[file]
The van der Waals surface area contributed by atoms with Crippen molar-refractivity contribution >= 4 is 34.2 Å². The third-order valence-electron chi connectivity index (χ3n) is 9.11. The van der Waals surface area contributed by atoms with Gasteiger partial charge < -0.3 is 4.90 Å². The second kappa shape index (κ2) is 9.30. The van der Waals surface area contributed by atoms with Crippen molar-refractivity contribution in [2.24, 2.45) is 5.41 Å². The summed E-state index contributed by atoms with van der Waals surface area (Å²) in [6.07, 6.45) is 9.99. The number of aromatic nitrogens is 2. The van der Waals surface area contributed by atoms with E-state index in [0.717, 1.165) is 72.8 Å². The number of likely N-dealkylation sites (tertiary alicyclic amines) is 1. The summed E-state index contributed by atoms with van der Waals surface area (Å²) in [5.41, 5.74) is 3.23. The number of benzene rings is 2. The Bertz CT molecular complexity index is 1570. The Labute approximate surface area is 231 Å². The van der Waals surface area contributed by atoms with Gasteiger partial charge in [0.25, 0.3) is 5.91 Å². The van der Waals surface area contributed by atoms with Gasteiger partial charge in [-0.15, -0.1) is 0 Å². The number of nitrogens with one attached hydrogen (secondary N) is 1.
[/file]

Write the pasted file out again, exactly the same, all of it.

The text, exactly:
The van der Waals surface area contributed by atoms with Crippen molar-refractivity contribution >= 4 is 34.2 Å². The third-order valence-electron chi connectivity index (χ3n) is 9.11. The van der Waals surface area contributed by atoms with Gasteiger partial charge < -0.3 is 4.90 Å². The second kappa shape index (κ2) is 9.30. The van der Waals surface area contributed by atoms with Crippen molar-refractivity contribution in [2.24, 2.45) is 5.41 Å². The summed E-state index contributed by atoms with van der Waals surface area (Å²) in [6.07, 6.45) is 9.99. The number of aromatic nitrogens is 2. The van der Waals surface area contributed by atoms with E-state index in [0.717, 1.165) is 72.8 Å². The number of likely N-dealkylation sites (tertiary alicyclic amines) is 1. The summed E-state index contributed by atoms with van der Waals surface area (Å²) in [5.41, 5.74) is 3.23. The number of benzene rings is 2. The Bertz CT molecular complexity index is 1570. The Labute approximate surface area is 231 Å². The van der Waals surface area contributed by atoms with Gasteiger partial charge in [0.25, 0.3) is 5.91 Å². The van der Waals surface area contributed by atoms with Gasteiger partial charge in [-0.15, -0.1) is 0 Å². The number of nitrogens with one attached hydrogen (secondary N) is 1.